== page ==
There are new studies showing that sleep bruxism activates a group of neurons called the MTN which in turn ensures that there is enough adrenaline, dopamine, and serotonin in your system when you sleep. The MTN also supports the functioning of the cardio and respiratory systems. This means that sleep bruxism may provide an important role in keeping your vital organs going while you are sleeping. There have also been studies showing that those with improper or insufficient bruxism are more likely to have dementia going forward.


Our bodies are weird and wonderful creatures and new information is becoming available to us every day. Recently, researchers have been discovering that sleep bruxism and awake bruxism have two completely different sources. Awake bruxism is seen as a side effect of stress or another psychological condition, whereas sleep bruxism is considered protective for life. The best part about the new research: awake bruxism is causative of TMJ disorders, whereas sleep bruxism is not.


That’s right – grinding & clenching your teeth at night is no longer considered a risk factor for TMJD.


Treatment for TMJD

The first line of defense for treating jaw pain is conservative therapy, which essentially means non-surgical. Let’s go through some of it.


Soft tissue work

Soft tissue is a fancy term for anything that isn’t bone, mainly muscles, tendons & ligaments. As I said earlier, ~80% of TMJD has at least some muscular component, so I like to start there. Treating trigger points that lie the masseter, medial & lateral pterygoid, and temporalis are all really important to help decrease the pain you are feeling.


The soft tissue work can be really painful, but it’s worth it for the relief you get after.


Joint work

There are some adjustments that can be done for the TMJ, but I don’t like to start there because there are other things that work just as well (or better) and aren’t as painful. That being said, I do like to mobilize the joints and provide traction in the TMJ so that some space can be made for the disc to reduce if it needs to.


Neck treatment

There is almost always some pain in the muscles and joints of the neck in conjunction with TMJ problems. The two are too closely related both anatomically and functionally for there not to be neck pain happening. Soft tissue work and adjustments to the neck usually help to decrease the pain and get some healing chemicals into the area to work their magic.


Magnesium

If you are a follower of mine on Instagram, or a patient, you’ll know how much I love magnesium. Magnesium is a micronutrient that we need in our bodies to perform 300+ processes from muscle relaxation, to nervous system modulation, energy production, blood sugar levels, etc. It is an incredibly important mineral.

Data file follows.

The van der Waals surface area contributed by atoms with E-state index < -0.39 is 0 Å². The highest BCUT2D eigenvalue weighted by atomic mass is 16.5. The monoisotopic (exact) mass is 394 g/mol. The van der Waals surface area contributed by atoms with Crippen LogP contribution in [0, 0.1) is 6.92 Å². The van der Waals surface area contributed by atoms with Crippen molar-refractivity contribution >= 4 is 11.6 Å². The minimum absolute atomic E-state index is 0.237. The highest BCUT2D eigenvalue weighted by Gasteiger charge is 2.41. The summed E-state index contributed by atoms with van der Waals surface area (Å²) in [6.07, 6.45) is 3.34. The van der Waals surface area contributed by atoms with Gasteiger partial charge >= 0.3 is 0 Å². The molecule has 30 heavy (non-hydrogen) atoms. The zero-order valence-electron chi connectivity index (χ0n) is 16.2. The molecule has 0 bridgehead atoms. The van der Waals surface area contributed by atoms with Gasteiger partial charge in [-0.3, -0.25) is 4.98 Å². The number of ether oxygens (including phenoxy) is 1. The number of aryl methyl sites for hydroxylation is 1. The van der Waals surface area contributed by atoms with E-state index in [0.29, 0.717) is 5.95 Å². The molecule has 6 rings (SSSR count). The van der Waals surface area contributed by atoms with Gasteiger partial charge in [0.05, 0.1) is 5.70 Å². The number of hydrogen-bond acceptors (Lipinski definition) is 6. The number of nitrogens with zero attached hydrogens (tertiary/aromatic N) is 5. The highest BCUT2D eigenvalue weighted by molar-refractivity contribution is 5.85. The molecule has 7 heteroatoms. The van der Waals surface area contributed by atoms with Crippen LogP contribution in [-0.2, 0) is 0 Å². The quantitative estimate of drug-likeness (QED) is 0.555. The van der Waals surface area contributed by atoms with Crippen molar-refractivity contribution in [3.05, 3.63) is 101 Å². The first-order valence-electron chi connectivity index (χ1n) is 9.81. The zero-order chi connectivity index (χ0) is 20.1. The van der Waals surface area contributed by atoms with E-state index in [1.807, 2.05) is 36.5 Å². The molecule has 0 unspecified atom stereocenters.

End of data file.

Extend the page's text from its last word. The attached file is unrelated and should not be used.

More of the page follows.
In the context of jaw pain, magnesium helps by calming down the nervous system and helping the muscles relax.


Talk therapy

Now obviously I am not a talk therapist, but studies are showing that some of the main risk factors for TMJD are stress, anxiety & depression. This is goes back to awake bruxism; when you are stressed, your subconscious reaction is to clench the jaw. Having someone to help you work through the stress of life or whatever you are going through is really important in mitigating TMJ pain and stopping the clenching.


Masseter self-massage

Before signing off on this blog post, I wanted to give you something that you can do on your own to help with your jaw pain. The jaw is one of the few places you can actually do some of your own soft tissue work to help decrease your pain.


I mentioned earlier that the masseter muscle is the one that is most active during jaw movements and is generally the one that is the most sore during TMJD. So today, I will walk you through the steps of how to do some soft tissue work on it all by yourself.


  • Find the masseter muscle by falling off the cheekbone just in front of your ear. The muscle will feel squishier than the bone.

  • Move your fingers around a little bit until you find a hard nodule or a painful spot. That is where you want to press.

  • Gently press down on that trigger point & slowly open your mouth. This is likely going to increase your pain and you will likely not be able to do your full range of motion, and that is okay!

  • Release the pressure and close your mouth. Repeat this 4-5 times.

  • NB: you can do both sides at the same time if you really want to, but it will be super painful. I would suggest doing them one at a time.


Final thoughts

TMJ pain is common, painful and not the best understood condition out there, but that doesn’t mean you have it for life. The pain, catching, and locking you are feeling can be resolved with time, patience, and the right team of healthcare providers on your side. If you have any questions or if you would like someone to help with your jaw pain, let me know and we can figure out a solution together!